Saturday, May 1, 2010

The Big Day (Part I of II)

The 2010 Great Texas Birding Classic Tropicbirds Team. From left to right...bottom: Spencer Hardy, Chip Clouse (team mentor/driver/cook), Andy Johnson. Middle: Neil Gilbert, Harold Eyster. Top: Marcel Such. Oh yeah, and that's Furious George in the front.

0300 hours

We’ve been awake for an hour, but our bird list stands at only one: a Northern Mockingbird singing across the street from the Tropical Birding house where we were staying at High Island. A fierce wind rips through the treetops at Smith Oaks, where we are listening for owls.

I can’t blame the owls for remaining silent on such a windy night.

We trudge back to the car, our minds still dull with sleep. Somehow, every speck of dust and crumbled leaf manages to blow into my eyes and get wedged between my contacts and eyeballs.

0600 hours

All is silent save for the whispering breeze in the pines and a few distant Chuck-will’s-widows chanting the night away. We had already heard Chucks; Eastern Screech-Owl is our real quarry here in the Piney Woods well over a hundred miles northeast of High Island. Raising my chin, I whistle through a large glob of saliva on the back of my tongue, making a trembling whistle that sounds vaguely like a screech-owl.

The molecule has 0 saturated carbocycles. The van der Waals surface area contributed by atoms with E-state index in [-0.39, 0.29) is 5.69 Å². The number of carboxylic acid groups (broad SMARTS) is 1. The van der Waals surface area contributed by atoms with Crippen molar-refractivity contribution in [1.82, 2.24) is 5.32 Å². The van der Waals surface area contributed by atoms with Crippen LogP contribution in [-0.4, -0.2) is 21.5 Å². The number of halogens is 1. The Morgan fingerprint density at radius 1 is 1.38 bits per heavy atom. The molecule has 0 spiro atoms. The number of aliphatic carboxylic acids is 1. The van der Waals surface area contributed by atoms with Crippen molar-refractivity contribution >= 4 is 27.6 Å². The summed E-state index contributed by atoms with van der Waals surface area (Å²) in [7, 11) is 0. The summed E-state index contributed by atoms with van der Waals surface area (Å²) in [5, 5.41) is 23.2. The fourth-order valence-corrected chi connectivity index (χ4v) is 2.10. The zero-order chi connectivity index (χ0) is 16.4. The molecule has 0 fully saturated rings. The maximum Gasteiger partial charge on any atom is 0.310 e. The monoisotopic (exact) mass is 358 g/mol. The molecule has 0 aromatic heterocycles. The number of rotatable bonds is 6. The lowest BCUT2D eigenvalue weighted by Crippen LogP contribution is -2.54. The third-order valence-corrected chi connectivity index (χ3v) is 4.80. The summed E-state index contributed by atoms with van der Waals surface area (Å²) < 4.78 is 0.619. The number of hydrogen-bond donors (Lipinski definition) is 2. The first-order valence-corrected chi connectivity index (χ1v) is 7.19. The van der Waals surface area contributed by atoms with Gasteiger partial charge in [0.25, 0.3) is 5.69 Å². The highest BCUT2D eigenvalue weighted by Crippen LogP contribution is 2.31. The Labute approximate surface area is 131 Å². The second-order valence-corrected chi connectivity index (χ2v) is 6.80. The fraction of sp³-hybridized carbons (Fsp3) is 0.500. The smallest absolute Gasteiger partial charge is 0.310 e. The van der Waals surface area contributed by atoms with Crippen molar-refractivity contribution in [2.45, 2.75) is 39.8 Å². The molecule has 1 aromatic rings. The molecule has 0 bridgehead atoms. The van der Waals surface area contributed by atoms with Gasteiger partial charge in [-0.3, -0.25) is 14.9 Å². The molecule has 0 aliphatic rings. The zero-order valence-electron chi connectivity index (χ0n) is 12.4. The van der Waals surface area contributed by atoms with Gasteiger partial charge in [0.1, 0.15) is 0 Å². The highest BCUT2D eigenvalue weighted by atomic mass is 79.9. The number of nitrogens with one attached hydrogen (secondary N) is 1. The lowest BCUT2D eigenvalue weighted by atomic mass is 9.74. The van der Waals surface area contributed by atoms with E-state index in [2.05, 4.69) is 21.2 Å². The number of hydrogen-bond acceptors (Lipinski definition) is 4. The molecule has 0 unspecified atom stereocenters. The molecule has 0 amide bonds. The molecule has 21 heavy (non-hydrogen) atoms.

I continue whistling for a minute, and then—“There!” Spencer, one of my teammates, whispers and gestures off to the woods to our left. No one else heard it, but fortunately it continues calling so the rest of us can hear its muffled whistle. Another joins it, and then another.

0900 hours

I lean over the backseat of our fifteen-passenger van (dubbed the “Smelly Sanderling”) and rummage through the large cardboard box of food in the trunk. “Don’t run into anything!” I shout over my shoulder to Chip, who is behind the wheel. Apples—no, dried apricots—no, JERKY—yes!

“Gotcha!” I hiss as I snag three bags from the jumbled box. “Wild Chicken Barbecue, A1 Beef Strips, or Tender Beef Nuggets,” I announce.

“Let’s try the A1,” Spencer decides.

After a brief tussle, I manage to rip open the bag. The sharp scent of A1 sauce invades the interior of the van, adding to the mixed aromas of dirty socks, mud, and dried mango slices. Stuffing a couple slabs into my mouth, I pass the bag to the waiting hands a couple rows up in the van. The jerky tastes like leather soaked in A1 sauce—which is basically what it is.

Suddenly, someone shouts “HAWK!” through a mouthful of the jerky. Chip reacts instantly, whipping the van to the shoulder with alarming speed. Doors fly open, feet crunch on the gravel, binoculars rake the sky. There it is—a small, slim bueto with pale crescents at the end of its wings. “Red-shouldered,” I shout, directing my teammates to the bird. “Got it?”


“Let’s go. GET IN THE CAR!” I yell, following my teammates as they plunge back into the depths of the Smelly Sanderling. We were stopped for less than twenty seconds.

“We’re out of jerky,” Marcel announces as we speed away from the scene.

1200 hours

Large portions of many big days are spent driving. It’s only noon, but we have already been awake for ten hours, and the two and a half hour drive from the Piney Woods to Winnie is taking its toll. I glance over and notice my teammate Harold is sleeping, his head slumped against the window as he gently snores.

Sleeping is a cardinal sin on big days.

I jab him mercilessly until he wakes up.

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